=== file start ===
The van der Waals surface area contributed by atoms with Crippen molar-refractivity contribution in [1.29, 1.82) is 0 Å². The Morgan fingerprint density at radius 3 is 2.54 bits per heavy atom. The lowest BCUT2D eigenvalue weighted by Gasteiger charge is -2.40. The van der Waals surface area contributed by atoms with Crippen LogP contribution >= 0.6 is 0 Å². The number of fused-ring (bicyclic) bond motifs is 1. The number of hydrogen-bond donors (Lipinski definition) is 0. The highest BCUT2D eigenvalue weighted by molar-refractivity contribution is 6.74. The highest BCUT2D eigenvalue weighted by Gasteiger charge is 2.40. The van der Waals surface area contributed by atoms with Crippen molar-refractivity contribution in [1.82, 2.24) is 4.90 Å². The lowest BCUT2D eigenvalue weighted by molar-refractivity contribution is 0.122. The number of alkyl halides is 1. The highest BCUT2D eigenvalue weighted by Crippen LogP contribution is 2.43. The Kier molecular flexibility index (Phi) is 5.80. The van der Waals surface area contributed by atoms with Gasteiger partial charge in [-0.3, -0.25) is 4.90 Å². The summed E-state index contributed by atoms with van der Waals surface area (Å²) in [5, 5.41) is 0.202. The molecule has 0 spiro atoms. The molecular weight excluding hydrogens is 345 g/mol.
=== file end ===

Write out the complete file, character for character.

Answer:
The van der Waals surface area contributed by atoms with Crippen molar-refractivity contribution in [1.29, 1.82) is 0 Å². The Morgan fingerprint density at radius 3 is 2.54 bits per heavy atom. The lowest BCUT2D eigenvalue weighted by Gasteiger charge is -2.40. The van der Waals surface area contributed by atoms with Crippen LogP contribution >= 0.6 is 0 Å². The number of fused-ring (bicyclic) bond motifs is 1. The number of hydrogen-bond donors (Lipinski definition) is 0. The highest BCUT2D eigenvalue weighted by molar-refractivity contribution is 6.74. The highest BCUT2D eigenvalue weighted by Gasteiger charge is 2.40. The van der Waals surface area contributed by atoms with Crippen molar-refractivity contribution in [1.82, 2.24) is 4.90 Å². The lowest BCUT2D eigenvalue weighted by molar-refractivity contribution is 0.122. The number of alkyl halides is 1. The highest BCUT2D eigenvalue weighted by Crippen LogP contribution is 2.43. The Kier molecular flexibility index (Phi) is 5.80. The van der Waals surface area contributed by atoms with Gasteiger partial charge in [-0.3, -0.25) is 4.90 Å². The summed E-state index contributed by atoms with van der Waals surface area (Å²) in [5, 5.41) is 0.202. The molecule has 0 spiro atoms. The molecular weight excluding hydrogens is 345 g/mol.